Shaken, Not Stirred

In honor of the premiere of the new James Bond film Skyfall, I offer the following ranking of “James Bonds” and my top five Bond films of all time:

James Bonds from best to worst:

  • Sean Connery: The archetype.  There’s just no getting around his iconic status.  Watch him in Goldfinger and tell me he’s not one of the coolest man to ever grace the silver screen.
  • Daniel Craig: Some see him as a “less fun” Jason Bourne-ification of Bond, but for my money he carries the gravitas and depth of a Bond that is in the process of becoming.  If James Bond could be a real person, Daniel Craig might just be that person.
  • Timothy Dalton: Coming after Roger Moore, anything would look better by comparison.  Even so, Dalton brings a certain quality to the character than I enjoy.  Some see him, as with Craig, a more serious character.  But again, after Moore…
  • Pierce Brosnan: A pretty boy with a quippy sense about him, he is nevertheless “my” Bond, by which I mean that he was the James Bond I was first introduced to as a teenager in Goldeneye.  Plus there’s that video game.
  • George Lazenby: Starred in only one James Bond film. Though it had emotional depth it was overlong. I include him on this list mostly just to push Roger Moore down even further.
  • Roger Moore: Boo. BOOO.  He played James Bond more times (7) than anyone else…and I wish he

    Once again, BOO!

    hadn’t.  He is the 1970s Bond, and brings all the uncool quips, corny jokes, and excess about Bond that (when he does it) I hate. Others can get away with such things, but not Moore.

My top five James Bond films (in chronological order):

  • From Russian With Love: Truly a spy movie, and evocative of its Cold War setting and filming.  More of a moody piece than some other Bond offerings, but worthwhile nonetheless.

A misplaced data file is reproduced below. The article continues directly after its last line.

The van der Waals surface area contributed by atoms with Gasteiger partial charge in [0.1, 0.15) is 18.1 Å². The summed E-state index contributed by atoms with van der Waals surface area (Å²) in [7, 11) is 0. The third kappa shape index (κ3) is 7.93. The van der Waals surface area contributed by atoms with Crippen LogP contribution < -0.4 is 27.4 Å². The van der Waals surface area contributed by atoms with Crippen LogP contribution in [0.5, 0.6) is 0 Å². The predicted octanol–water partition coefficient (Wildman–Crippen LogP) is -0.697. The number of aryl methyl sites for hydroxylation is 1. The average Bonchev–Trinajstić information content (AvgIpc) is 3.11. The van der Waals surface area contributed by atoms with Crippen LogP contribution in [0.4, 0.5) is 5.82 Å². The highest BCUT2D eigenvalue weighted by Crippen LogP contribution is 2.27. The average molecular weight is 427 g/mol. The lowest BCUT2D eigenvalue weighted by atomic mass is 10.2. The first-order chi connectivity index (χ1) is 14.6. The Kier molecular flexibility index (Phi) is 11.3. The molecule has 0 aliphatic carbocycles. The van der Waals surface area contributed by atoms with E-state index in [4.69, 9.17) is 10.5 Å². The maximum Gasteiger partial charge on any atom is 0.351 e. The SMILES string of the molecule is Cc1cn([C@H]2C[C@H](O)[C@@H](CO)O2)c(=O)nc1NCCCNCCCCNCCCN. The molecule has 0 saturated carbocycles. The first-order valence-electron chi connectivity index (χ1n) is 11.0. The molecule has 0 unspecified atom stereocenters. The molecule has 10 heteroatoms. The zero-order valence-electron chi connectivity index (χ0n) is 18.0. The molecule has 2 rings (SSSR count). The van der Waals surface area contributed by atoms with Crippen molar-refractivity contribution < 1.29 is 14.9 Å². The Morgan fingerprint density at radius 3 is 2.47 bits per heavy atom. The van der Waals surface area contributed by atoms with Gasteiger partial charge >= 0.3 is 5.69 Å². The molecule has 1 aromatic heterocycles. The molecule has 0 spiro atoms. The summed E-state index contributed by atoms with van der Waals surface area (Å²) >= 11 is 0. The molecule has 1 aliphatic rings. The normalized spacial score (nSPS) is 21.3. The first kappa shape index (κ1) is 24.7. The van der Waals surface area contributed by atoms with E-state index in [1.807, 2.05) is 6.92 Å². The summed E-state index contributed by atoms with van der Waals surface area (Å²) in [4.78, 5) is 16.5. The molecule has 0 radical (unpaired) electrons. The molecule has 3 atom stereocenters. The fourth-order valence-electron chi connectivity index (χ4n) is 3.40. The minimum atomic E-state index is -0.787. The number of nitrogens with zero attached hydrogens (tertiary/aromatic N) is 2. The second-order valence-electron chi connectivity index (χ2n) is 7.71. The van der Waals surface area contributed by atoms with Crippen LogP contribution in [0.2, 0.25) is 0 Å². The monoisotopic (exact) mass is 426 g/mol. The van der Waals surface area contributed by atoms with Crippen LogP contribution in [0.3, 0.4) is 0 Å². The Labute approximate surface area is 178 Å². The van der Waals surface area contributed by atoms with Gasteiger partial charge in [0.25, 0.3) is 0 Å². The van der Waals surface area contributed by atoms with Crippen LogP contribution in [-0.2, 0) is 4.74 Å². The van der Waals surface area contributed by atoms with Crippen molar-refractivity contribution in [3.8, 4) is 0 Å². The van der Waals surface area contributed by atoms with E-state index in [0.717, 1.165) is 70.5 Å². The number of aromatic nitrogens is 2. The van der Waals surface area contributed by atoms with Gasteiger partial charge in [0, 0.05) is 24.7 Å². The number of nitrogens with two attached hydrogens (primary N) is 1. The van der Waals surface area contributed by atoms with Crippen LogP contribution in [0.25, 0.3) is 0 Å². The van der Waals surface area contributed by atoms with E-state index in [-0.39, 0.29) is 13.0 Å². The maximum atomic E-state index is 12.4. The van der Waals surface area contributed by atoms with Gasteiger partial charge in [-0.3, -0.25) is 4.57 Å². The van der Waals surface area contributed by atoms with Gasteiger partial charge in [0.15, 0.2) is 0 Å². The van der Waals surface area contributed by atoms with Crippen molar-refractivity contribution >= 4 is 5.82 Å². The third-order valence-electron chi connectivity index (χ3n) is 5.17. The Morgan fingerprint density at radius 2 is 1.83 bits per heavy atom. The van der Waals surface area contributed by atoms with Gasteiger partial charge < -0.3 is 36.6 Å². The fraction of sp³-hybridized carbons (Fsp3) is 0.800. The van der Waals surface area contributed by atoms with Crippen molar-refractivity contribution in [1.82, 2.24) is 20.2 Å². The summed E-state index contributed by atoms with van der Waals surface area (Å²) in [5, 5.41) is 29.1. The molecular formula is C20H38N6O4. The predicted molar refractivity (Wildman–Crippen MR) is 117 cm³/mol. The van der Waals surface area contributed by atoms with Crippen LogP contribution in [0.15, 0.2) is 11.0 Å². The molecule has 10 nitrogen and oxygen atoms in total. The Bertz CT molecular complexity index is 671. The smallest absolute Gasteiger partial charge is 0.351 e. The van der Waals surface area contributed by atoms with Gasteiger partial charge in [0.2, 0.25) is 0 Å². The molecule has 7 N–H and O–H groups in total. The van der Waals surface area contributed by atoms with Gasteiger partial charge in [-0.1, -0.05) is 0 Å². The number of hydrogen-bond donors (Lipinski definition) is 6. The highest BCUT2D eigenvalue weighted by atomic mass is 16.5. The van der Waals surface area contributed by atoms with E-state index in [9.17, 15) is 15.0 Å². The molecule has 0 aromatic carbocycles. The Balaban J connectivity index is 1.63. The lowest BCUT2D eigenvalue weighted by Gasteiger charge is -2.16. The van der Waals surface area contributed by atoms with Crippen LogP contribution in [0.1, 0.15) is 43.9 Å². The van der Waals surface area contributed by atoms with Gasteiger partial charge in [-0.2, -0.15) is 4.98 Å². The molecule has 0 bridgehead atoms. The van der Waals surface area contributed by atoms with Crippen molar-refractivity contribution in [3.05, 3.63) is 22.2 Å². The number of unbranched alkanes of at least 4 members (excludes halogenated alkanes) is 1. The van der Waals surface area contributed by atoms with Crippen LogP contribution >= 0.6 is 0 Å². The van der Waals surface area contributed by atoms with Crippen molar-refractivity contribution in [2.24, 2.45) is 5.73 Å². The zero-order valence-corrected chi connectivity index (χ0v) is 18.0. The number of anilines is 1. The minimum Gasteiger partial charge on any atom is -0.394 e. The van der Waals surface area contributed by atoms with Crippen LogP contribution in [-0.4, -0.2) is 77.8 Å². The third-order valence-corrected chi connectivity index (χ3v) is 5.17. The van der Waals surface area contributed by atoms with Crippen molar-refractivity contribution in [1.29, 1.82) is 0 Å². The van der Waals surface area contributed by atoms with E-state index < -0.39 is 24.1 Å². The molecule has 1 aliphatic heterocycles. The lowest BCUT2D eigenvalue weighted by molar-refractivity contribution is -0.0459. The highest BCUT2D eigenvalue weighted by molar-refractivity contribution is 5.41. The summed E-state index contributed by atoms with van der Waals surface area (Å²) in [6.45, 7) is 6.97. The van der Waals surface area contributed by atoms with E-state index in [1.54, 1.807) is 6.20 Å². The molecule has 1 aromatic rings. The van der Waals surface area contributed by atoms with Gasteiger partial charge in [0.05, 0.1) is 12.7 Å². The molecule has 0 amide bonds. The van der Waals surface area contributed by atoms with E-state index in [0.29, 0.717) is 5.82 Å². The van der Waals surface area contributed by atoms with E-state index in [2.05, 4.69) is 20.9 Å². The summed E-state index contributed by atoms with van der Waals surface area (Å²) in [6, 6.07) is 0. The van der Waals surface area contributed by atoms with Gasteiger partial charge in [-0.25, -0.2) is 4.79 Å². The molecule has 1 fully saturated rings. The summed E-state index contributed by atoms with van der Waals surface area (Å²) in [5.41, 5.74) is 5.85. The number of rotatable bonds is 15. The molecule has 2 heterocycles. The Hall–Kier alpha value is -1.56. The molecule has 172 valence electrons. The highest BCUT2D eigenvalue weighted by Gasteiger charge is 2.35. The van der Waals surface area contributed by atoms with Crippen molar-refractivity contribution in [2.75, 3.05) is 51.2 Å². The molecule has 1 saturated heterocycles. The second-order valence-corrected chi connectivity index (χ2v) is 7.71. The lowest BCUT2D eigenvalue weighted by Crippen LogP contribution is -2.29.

• Goldfinger: THE 1960s Bond.  It is all here, and Sean Connery pulls it off with aplomb.  Goldfinger is a GREAT villain, and he and Bond are well-matched.
  • License to Kill: James Bond’s infamous “license to kill” is revoked in the wake of a tragedy…and he goes on a mission of vengeance.  Even Q visits the field in this over-the-top adventure.
  • Goldeneye: Again, this film was really my entry into the James

    Like the Honey Badger, Daniel Craig just does whatever he wants.

    Bond world, and its introduction of Brosnan and place at the end of the Cold War make in the beginning of a “new” world of Bond for the new world order.
  • Casino Royale:  Speaking of the introduction of a “new” Bond, I feel that this is probably one of the greatest of these films ever made.  Even though its editing gives it a strange false ending about 3/4 of the way through, Craig’s Bond is truly a breath of fresh air into the franchise.  His is reminiscent of Connery’s take yet with a hard postmodern edge that speaks to human frailty and emotion.

     

Skyfall opens tonight. In the meantime, enjoy some Adele:

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3 comments on “Shaken, Not Stirred

  1. Jason says:

    Hey Josh,

    Liked the post . . . but I question your movie choices. Goldeneye isn’t even the best Brosnan movie and Licence to Kill is terrible.

    Thunderball
    The Spy Who Loved Me
    and
    Die Another Day

    Should all make the list before those two movies.

  2. I will say “License to Kill” is s guilty pleasure…

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